In "Held in Trust, and in Limbo" [news story, June 2], your reporter William Claiborne cites Ripley Berryhill and the 160 acres his grandmother was allotted in 1903 as an example of the Interior Department's failure to protect Indian lands. Claiborne could not have been more wrong.

First, some context. The federal laws governing trust land in the former "Indian Territory" of eastern Oklahoma were passed by Congress in the first half of this century and were often designed to accommodate the production of oil and gas from the vast reserves that existed. Oklahoma state courts and state laws were given extraordinary jurisdiction over Indian lands in Oklahoma. In the case of Berryhill, a federal law that gave the state of Oklahoma the right to probate Indian estates and partition Indian lands cost the Berryhill family their land.

Nettie Berryhill was the first owner of the allotment. Her estate was probated in 1945 in Hughes County (Okla.) court. The heirs were determined to be her six children.

One of these children in 1948, with the approval of state court, conveyed her interest in the Berryhill allotment to Ralph Oliphant, a non-Indian. Later that year, Oliphant filed an action in state court to partition the property pursuant to a congressional act that applied only to Indian lands in eastern Oklahoma.

Fortunately, the Bureau of Indian Affairs (BIA) had a preferential right to purchase the property in trust for tribes in eastern Oklahoma. The bureau purchased the land for the Thlopthlocco Tribal Town, a federally recognized Indian tribe, pursuant to the Oklahoma Indian Welfare Act.

Thus, since 1949, the former Nettie Berryhill allotment has been held in trust by the United States for the Thlopthlocco Tribal Town.

To the extent that the Berryhills were badly treated, their unfair treatment was the product of Oklahoma state laws that were applied to Indian lands with the blessing of Congress. Sad to say, it was all legal. Unable to prevent the partition action that would have left the property permanently in non-Indian hands, BIA did the only thing it could to prevent the loss of still more Indian land: It bought the property for the benefit of all the members of the tribe.

All of this information is contained in public court documents. Your reporter made the common mistake of hearing the story of a sympathetic victim and automatically blaming the Department of the Interior and the Bureau of Indian Affairs.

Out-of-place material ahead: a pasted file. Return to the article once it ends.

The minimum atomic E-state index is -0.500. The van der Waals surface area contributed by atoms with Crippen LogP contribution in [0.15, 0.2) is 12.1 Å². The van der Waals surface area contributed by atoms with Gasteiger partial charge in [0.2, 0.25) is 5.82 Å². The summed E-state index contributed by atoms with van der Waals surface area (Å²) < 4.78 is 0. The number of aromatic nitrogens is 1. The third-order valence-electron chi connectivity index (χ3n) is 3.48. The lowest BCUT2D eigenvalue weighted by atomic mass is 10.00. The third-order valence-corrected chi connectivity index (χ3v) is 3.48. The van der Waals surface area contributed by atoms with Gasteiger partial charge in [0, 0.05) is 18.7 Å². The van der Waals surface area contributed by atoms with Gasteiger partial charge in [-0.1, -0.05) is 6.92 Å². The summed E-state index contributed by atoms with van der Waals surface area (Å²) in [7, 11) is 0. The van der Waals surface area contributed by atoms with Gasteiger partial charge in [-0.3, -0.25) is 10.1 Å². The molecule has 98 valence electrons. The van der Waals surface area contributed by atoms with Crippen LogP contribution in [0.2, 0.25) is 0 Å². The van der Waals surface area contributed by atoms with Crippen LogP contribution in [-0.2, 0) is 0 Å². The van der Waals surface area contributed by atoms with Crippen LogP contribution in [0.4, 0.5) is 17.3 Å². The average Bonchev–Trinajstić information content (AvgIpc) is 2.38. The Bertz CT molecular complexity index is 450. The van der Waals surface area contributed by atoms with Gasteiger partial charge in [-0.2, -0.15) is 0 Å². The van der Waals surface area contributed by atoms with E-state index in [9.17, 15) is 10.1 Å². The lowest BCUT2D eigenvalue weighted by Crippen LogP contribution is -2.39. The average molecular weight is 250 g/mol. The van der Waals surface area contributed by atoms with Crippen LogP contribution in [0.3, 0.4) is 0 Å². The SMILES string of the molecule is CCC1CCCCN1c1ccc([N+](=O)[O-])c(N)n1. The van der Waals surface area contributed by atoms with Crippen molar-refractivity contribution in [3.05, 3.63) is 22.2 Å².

The claim that the government owes Berryhill millions of dollars is wrong, and Claiborne easily could have traced the truth. The statement by attorney Keith Harper that the BIA handling of the matter was a "complete abrogation of their fiduciary responsibility" is the opposite of the truth. In this case, Berryhill's aunt sold her land to a non-Indian, and that non-Indian exploited the laws passed by Congress to wrest as much of this land away from Indians as possible. In a good example of the proper exercise of its trust responsibility, the BIA frustrated the scheme and bought the land to be used to benefit the members of Thlopthlocco Tribal Town.

No one at the Department of the Interior would argue that the trust system does not require an overhaul. But no one should be under the impression that the trust funds mess is the product of "bureaucratic bungling." To the contrary, the mess is the product of what might charitably be called deliberate neglect by Congress, by the executive branch and even by the courts.

Berryhill's complaint, and that of many other Indian people, is that Congress made, and BIA executed, bad laws designed to take land out of Indian hands, and that the courts upheld such bad policy. Rather than attacking the Interior Department's execution of these laws, your paper should be criticizing the laws themselves.

The solution requires the cooperation of Congress, the administration, the courts and the Indian people. We look forward to more factual and helpful analysis in the future.

-- Kevin Gover

The writer is assistant secretary of the interior

for Indian affairs.